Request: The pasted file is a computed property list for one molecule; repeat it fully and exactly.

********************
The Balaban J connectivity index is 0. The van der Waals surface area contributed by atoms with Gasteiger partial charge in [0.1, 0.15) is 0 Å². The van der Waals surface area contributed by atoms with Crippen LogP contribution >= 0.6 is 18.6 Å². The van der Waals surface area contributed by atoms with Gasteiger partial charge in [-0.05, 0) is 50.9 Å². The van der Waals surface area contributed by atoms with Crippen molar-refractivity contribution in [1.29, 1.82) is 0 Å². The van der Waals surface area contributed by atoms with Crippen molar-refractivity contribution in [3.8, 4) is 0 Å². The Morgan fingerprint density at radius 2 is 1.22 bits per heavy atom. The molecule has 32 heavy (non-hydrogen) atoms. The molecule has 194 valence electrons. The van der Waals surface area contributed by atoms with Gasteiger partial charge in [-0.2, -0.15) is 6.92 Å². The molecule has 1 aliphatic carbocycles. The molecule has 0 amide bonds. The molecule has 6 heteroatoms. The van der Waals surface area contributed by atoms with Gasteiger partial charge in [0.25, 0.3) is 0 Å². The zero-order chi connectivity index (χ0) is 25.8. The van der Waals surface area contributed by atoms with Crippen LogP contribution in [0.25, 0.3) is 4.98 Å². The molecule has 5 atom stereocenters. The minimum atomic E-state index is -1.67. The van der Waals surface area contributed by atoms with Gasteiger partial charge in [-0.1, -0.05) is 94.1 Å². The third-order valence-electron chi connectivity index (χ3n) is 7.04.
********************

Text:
The Balaban J connectivity index is 0. The van der Waals surface area contributed by atoms with Gasteiger partial charge in [0.1, 0.15) is 0 Å². The van der Waals surface area contributed by atoms with Crippen LogP contribution >= 0.6 is 18.6 Å². The van der Waals surface area contributed by atoms with Gasteiger partial charge in [-0.05, 0) is 50.9 Å². The van der Waals surface area contributed by atoms with Crippen molar-refractivity contribution in [1.29, 1.82) is 0 Å². The van der Waals surface area contributed by atoms with Crippen molar-refractivity contribution in [3.8, 4) is 0 Å². The Morgan fingerprint density at radius 2 is 1.22 bits per heavy atom. The molecule has 32 heavy (non-hydrogen) atoms. The molecule has 194 valence electrons. The van der Waals surface area contributed by atoms with Gasteiger partial charge in [-0.2, -0.15) is 6.92 Å². The molecule has 1 aliphatic carbocycles. The molecule has 0 amide bonds. The molecule has 6 heteroatoms. The van der Waals surface area contributed by atoms with Gasteiger partial charge in [0.25, 0.3) is 0 Å². The zero-order chi connectivity index (χ0) is 25.8. The van der Waals surface area contributed by atoms with Crippen LogP contribution in [0.25, 0.3) is 4.98 Å². The molecule has 5 atom stereocenters. The minimum atomic E-state index is -1.67. The van der Waals surface area contributed by atoms with Gasteiger partial charge in [-0.1, -0.05) is 94.1 Å². The third-order valence-electron chi connectivity index (χ3n) is 7.04.